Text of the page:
Understanding Investor’s Evolving Concerns

Investors are less confident making decisions on their own, but most see positive change when they receive help from an adviser, according to data from Principal.

By DJ Shaw

Principal Financial Group has published new data about investors’ worries in the current market environment, finding many are seeking guidance and support tailored to their career stage.  

The findings from Principal show a correlation between the availability of financial advisory resources and higher investor confidence. As the data shows, many investors have a lot of concerns and little confidence in their investments. Further, the investment process is an emotional experience filled with questions, the firm says.

The three top fears investors face are seeing their rate of return not keeping up with inflation (33%), navigating extended periods of investment losses (31%) and not knowing who to trust (29%).

With these concerns on their minds, investors don’t feel good about making investment decisions, with 84% who feel emotional, over 50% who feel uncomfortable and fewer than 30% who feel positive, the firm says. All this contributes to low confidence levels, with more than 75% of investors saying they would like help with selecting investment options.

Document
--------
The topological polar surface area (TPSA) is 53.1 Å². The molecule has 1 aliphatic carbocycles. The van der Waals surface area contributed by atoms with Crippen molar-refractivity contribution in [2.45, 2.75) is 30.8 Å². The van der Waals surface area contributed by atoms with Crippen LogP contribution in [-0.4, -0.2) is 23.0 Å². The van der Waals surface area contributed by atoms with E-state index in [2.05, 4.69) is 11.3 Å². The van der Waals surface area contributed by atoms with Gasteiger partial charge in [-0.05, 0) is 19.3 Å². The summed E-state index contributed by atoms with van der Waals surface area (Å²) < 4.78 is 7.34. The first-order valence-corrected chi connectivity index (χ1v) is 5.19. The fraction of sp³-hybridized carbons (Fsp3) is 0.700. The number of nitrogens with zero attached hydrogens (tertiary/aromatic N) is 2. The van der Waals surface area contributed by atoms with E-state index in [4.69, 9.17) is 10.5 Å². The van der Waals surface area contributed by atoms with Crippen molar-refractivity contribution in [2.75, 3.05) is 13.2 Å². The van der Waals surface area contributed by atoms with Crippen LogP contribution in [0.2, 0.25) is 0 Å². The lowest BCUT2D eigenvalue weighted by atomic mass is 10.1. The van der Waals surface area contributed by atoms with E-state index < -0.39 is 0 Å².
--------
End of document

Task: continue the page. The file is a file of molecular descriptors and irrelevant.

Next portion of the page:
Only three in 10 investors are comfortable making solo investment decisions. Investor’s rank “not confident” as their number one feeling, but the firm says this is a known issue to most investors and they want to make a positive change in their investment strategies going forward. Confidence levels increase dramatically, to 85.7%, when investors are offered support from a financial professional.

According to the data, many investors do not naturally connect their perceived need for financial advice to triggers such as a salary increase or sustained growth in savings levels. Instead, investors tend to cite major life milestones, such as reaching a certain age (46%) or experiencing a major life event (41%). More than three-quarters of investors are looking for help with investment options, contribution rates and when to retire. The vast majority (76%) want personalized advice.

Cost is the top reason investors don’t seek out professional financial advice, but what many young investors may not know is that their current retirement plan or employer may already offer built-in financial professional services—free of charge, the firm says. The average age an investor thinks they should seek financial advice is 35 years old, but Principal notes that building a relationship with younger retirement savers could contribute to healthier savings behaviors.